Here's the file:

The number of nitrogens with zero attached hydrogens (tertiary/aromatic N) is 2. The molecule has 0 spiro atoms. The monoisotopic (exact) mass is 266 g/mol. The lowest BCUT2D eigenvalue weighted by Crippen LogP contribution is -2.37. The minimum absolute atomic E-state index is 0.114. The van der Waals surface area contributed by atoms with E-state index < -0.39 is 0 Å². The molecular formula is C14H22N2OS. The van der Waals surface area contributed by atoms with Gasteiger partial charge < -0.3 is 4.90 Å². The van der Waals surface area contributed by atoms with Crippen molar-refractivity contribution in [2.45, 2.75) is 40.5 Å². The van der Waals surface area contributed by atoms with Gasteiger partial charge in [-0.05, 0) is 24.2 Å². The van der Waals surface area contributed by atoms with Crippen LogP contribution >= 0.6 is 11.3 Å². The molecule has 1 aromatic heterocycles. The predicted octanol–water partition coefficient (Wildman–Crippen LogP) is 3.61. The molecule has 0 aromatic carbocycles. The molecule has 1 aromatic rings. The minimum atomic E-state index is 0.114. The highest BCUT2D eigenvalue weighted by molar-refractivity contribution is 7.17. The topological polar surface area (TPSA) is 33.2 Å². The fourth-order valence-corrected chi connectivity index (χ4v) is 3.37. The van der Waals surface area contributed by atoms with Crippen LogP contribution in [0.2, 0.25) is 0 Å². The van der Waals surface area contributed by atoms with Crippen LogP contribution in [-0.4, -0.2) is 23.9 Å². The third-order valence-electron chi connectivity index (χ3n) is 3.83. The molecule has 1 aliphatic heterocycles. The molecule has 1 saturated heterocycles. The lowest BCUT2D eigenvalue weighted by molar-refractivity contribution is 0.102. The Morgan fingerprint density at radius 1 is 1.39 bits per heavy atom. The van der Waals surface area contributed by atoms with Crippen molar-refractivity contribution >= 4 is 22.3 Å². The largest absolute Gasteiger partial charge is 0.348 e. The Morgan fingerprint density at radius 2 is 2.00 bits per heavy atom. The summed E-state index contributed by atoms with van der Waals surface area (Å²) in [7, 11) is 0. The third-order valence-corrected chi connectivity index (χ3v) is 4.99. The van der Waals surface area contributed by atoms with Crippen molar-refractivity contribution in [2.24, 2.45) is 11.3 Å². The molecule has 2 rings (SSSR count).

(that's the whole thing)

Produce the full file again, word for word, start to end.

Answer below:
The number of nitrogens with zero attached hydrogens (tertiary/aromatic N) is 2. The molecule has 0 spiro atoms. The monoisotopic (exact) mass is 266 g/mol. The lowest BCUT2D eigenvalue weighted by Crippen LogP contribution is -2.37. The minimum absolute atomic E-state index is 0.114. The van der Waals surface area contributed by atoms with E-state index < -0.39 is 0 Å². The molecular formula is C14H22N2OS. The van der Waals surface area contributed by atoms with Gasteiger partial charge < -0.3 is 4.90 Å². The van der Waals surface area contributed by atoms with Crippen molar-refractivity contribution in [2.45, 2.75) is 40.5 Å². The van der Waals surface area contributed by atoms with Gasteiger partial charge in [-0.05, 0) is 24.2 Å². The van der Waals surface area contributed by atoms with Crippen LogP contribution >= 0.6 is 11.3 Å². The molecule has 1 aromatic heterocycles. The predicted octanol–water partition coefficient (Wildman–Crippen LogP) is 3.61. The molecule has 0 aromatic carbocycles. The molecule has 1 aromatic rings. The minimum atomic E-state index is 0.114. The highest BCUT2D eigenvalue weighted by molar-refractivity contribution is 7.17. The topological polar surface area (TPSA) is 33.2 Å². The fourth-order valence-corrected chi connectivity index (χ4v) is 3.37. The van der Waals surface area contributed by atoms with Crippen LogP contribution in [0.2, 0.25) is 0 Å². The van der Waals surface area contributed by atoms with Crippen LogP contribution in [-0.4, -0.2) is 23.9 Å². The third-order valence-electron chi connectivity index (χ3n) is 3.83. The molecule has 1 aliphatic heterocycles. The molecule has 1 saturated heterocycles. The lowest BCUT2D eigenvalue weighted by molar-refractivity contribution is 0.102. The Morgan fingerprint density at radius 1 is 1.39 bits per heavy atom. The van der Waals surface area contributed by atoms with Crippen molar-refractivity contribution >= 4 is 22.3 Å². The largest absolute Gasteiger partial charge is 0.348 e. The Morgan fingerprint density at radius 2 is 2.00 bits per heavy atom. The summed E-state index contributed by atoms with van der Waals surface area (Å²) in [7, 11) is 0. The third-order valence-corrected chi connectivity index (χ3v) is 4.99. The van der Waals surface area contributed by atoms with Crippen molar-refractivity contribution in [2.24, 2.45) is 11.3 Å². The molecule has 2 rings (SSSR count).